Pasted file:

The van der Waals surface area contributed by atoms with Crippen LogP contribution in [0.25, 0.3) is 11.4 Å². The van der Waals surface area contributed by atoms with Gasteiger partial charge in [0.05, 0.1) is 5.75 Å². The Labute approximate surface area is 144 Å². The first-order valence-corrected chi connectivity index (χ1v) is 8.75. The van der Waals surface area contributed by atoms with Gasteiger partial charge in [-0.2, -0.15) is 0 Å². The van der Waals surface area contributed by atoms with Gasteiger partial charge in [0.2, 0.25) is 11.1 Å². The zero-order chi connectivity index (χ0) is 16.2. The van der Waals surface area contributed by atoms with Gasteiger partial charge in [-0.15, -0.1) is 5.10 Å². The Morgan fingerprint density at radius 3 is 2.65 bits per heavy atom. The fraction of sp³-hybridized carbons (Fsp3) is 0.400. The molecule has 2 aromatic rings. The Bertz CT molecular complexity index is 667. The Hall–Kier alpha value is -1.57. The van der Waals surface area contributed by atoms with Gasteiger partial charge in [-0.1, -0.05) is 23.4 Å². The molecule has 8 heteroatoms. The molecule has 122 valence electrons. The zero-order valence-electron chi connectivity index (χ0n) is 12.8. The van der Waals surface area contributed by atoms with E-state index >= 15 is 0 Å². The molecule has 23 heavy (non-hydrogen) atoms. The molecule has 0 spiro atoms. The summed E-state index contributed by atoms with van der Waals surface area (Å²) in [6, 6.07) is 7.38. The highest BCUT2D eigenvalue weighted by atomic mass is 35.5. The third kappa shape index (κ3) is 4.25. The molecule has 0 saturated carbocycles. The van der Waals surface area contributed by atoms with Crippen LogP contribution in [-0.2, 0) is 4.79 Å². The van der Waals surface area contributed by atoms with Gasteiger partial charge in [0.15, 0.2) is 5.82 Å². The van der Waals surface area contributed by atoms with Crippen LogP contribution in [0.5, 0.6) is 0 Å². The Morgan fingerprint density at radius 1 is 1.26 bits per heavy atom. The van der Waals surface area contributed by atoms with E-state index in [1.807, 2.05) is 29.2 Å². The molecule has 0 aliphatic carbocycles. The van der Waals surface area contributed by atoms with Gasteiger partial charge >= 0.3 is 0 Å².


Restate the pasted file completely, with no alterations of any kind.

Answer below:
The van der Waals surface area contributed by atoms with Crippen LogP contribution in [0.25, 0.3) is 11.4 Å². The van der Waals surface area contributed by atoms with Gasteiger partial charge in [0.05, 0.1) is 5.75 Å². The Labute approximate surface area is 144 Å². The first-order valence-corrected chi connectivity index (χ1v) is 8.75. The van der Waals surface area contributed by atoms with Gasteiger partial charge in [-0.2, -0.15) is 0 Å². The van der Waals surface area contributed by atoms with Gasteiger partial charge in [0.2, 0.25) is 11.1 Å². The zero-order chi connectivity index (χ0) is 16.2. The van der Waals surface area contributed by atoms with Gasteiger partial charge in [-0.15, -0.1) is 5.10 Å². The Morgan fingerprint density at radius 3 is 2.65 bits per heavy atom. The fraction of sp³-hybridized carbons (Fsp3) is 0.400. The molecule has 2 aromatic rings. The Bertz CT molecular complexity index is 667. The Hall–Kier alpha value is -1.57. The van der Waals surface area contributed by atoms with Gasteiger partial charge in [-0.1, -0.05) is 23.4 Å². The molecule has 8 heteroatoms. The molecule has 122 valence electrons. The zero-order valence-electron chi connectivity index (χ0n) is 12.8. The van der Waals surface area contributed by atoms with E-state index >= 15 is 0 Å². The molecule has 23 heavy (non-hydrogen) atoms. The molecule has 0 spiro atoms. The summed E-state index contributed by atoms with van der Waals surface area (Å²) in [6, 6.07) is 7.38. The highest BCUT2D eigenvalue weighted by atomic mass is 35.5. The third kappa shape index (κ3) is 4.25. The molecule has 0 saturated carbocycles. The van der Waals surface area contributed by atoms with Crippen LogP contribution in [-0.2, 0) is 4.79 Å². The van der Waals surface area contributed by atoms with Gasteiger partial charge in [0.15, 0.2) is 5.82 Å². The van der Waals surface area contributed by atoms with Crippen LogP contribution in [0.5, 0.6) is 0 Å². The Morgan fingerprint density at radius 1 is 1.26 bits per heavy atom. The van der Waals surface area contributed by atoms with E-state index in [1.807, 2.05) is 29.2 Å². The molecule has 0 aliphatic carbocycles. The van der Waals surface area contributed by atoms with Gasteiger partial charge >= 0.3 is 0 Å².